New Coaching Structure Brings Results
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General Manager Jim Rutherford was the first to openly compare the setup to that of coordinators on a football team, an analogy that rings true in the locker room.
“That’s exactly what it is – everybody seems to be responsible for something else,” said Justin Williams. “The good thing is that if you need advice, you’ve got plenty of sources.”
Under the current structure, McCarthy assists with the logistical aspects of practice and is the team’s eye-in-the-sky during games, communicating with Francis on the bench via headset – a first in Carolina. Barrasso coaches the goaltenders, Francis directs the power play and Rowe is in charge of the defense.
“I’m more five-on-five, practice structure, running the bench and yelling at people,” he said.
While most teams divide the labor among the staff to a certain extent and a few have a coach in a booth upstairs that communicates with the bench, Maurice said that his assistants probably have more autonomy in their own given area than they would elsewhere.
“We’re all good at certain things,” he said. “It takes you a little while until you get a little bit of experience in the NHL before you can admit that there’s things you’re good at and things you need help with. What Jim has done is that he knows me very, very well and has structured people around so that we can all benefit from each other’s strengths.”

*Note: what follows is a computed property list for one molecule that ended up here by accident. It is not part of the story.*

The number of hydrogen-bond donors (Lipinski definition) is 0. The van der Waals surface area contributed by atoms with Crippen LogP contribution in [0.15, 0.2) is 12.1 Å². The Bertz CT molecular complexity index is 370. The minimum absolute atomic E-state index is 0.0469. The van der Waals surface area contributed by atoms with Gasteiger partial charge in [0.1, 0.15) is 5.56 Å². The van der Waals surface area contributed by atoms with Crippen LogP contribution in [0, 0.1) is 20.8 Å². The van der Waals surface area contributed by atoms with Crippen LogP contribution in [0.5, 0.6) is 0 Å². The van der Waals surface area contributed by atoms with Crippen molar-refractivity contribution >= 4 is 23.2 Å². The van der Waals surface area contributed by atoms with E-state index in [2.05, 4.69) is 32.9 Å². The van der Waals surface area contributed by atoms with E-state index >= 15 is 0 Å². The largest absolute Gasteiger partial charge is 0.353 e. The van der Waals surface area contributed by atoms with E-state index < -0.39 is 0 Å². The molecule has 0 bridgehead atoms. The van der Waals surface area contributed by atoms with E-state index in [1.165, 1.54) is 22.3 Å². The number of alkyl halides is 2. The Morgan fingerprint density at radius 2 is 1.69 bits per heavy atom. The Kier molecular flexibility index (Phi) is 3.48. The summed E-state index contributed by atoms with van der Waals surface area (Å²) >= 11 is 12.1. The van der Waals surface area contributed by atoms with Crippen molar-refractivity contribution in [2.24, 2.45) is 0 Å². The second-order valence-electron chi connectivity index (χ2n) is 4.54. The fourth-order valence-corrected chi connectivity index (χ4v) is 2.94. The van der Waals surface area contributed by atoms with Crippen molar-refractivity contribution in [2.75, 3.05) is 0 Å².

Francis, who was brought in occasionally as a consultant on the power play before joining the staff full-time, now has complete control over a unit that is converting at a 20 percent rate since he joined the staff, as opposed to just 13 percent beforehand.
“We’re in a unique situation in that we have somebody like Ron who’s a power play specialist, but that’s all secondary,” said Maurice. “If you can’t explain it and you can’t communicate an idea to a hockey team, then it doesn’t matter what you know. He has the gift and he’s a great communicator.”
Barrasso’s work can be seen in the improved play of goaltender Cam Ward, who recently won the NHL’s third star of the week award and is enjoying one of his most consistently strong stretches since winning the Conn Smythe Trophy as postseason MVP in 2006.
“There’s no question that he’s helped me out a lot,” said Ward of Barrasso. “He’s got a very good understanding of the position and he’s good at teaching it throughout practice. After every game we go over video and look at areas I can always improve upon, and he does a good job of putting together some good practice drills to really help me.
“I think you’re starting to see it in the games where the hard work in practices is starting to pay off."
When asked about the improved play of defenseman Anton Babchuk over the last several weeks, Maurice was quick to credit Rowe for the player’s transition from healthy scratch to contributor at both ends of the ice.
“A perfect example of our division of labor,” Maurice said. “I think Tom Rowe has done a great job with the defensemen and built their confidence by teaching them positioning. Overall as a group, when your forwards play better defensively, guys like Anton look more effective and they build their own confidence, and that’s the way it goes. That’s why this whole thing comes together.”
With five full-time coaches – up from just three a few years ago – the staff isn’t lacking in quantity. With a combined total of 3,392 games played, four Stanley Cups and six All-Star appearances as players, it isn’t lacking in quality, either.
“It obviously helps,” said Williams. “They’re not going to bring in Tom from Cary to do it, they’re going to bring in the best available, and those guys definitely know their stuff and have the rings to show for it.”